*. Even if you didn’t know this was a Mario Bava film, would that long opening dolly shot around the spaceship’s interior give it away? Bava certainly didn’t invent such shots, but in a film like this it can’t help but make you think of him.
*. If you were in any doubt, once the spaceship Argos has landed we know we’ve arrived on Planet Bava. At least now, however, those bright clouds of colours have an explanation, being emanations given off from “luminous globes” flitting about the atmosphere. Usually the bright reds, greens, and blues in a Bava film are without any clear source.
*. Despite such notes, Planet of the Vampires is a surprisingly stiff film, with no strong suspense sequences even though there would seem to be plenty of opportunities to work them in. The basic idea, after all, has its roots in films like Invasion of the Body Snatchers (crew members are possessed when they fall asleep or unconscious), and it would later provide the model for Alien. Though the extent of Alien‘s debt is still argued over, the connections are far too obvious to be denied, especially given the discovery of the wreckage of the previous visitors’ ship and the oversize skeletons.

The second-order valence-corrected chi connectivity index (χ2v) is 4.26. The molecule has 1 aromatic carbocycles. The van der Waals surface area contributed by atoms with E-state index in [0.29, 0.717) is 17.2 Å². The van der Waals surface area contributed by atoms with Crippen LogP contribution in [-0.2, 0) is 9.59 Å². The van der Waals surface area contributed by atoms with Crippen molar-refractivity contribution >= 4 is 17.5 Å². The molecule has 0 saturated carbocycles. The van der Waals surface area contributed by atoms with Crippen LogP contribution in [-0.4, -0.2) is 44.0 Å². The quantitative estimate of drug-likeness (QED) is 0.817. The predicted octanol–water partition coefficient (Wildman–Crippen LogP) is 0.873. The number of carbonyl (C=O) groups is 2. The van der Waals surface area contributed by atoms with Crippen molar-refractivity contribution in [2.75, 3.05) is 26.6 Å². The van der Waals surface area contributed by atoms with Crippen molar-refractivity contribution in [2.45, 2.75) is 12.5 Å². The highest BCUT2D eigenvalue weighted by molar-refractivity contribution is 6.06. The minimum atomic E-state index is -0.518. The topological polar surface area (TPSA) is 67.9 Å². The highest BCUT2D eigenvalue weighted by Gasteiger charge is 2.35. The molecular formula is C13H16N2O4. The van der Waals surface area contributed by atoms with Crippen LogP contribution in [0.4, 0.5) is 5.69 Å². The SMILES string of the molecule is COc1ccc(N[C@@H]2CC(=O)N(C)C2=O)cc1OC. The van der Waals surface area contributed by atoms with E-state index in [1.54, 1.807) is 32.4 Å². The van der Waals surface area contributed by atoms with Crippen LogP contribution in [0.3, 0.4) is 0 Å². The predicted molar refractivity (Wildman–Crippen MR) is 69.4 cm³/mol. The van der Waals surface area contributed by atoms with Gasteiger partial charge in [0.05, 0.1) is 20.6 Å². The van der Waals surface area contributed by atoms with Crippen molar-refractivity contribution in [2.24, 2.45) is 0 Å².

*. Instead of being scary or suspenseful it gets by on style. What this mainly means is the fetishy leather biker uniforms that also have a Dracula effect, what with their towering collars and sleek widow’s peak bathing caps. They also have somewhat Nazi-like insignia that take on even more sinister implications when we realize that these guys have been taken over and are coming to get us.
*. The uniforms are what stand out the most, but other design elements are just as good. The giant skeletons aren’t quite Giger, but they’re getting there, and the Modernist tombstones, IKEA coffins, and transparent cerements make the scene where the dead come back to life refreshingly different. The empty plastic wrap flying out of the grave is another nice touch.
*. Most of Bava’s films don’t bear much thinking about. This one has a great idea but a lousy script and no memorable scenes (some of the sensational poster art I’ve seen is wildly misleading). Really, it’s more interesting than it is good and leaves a lot lying on the table. But, as always with this director, it’s certainly fun to look at.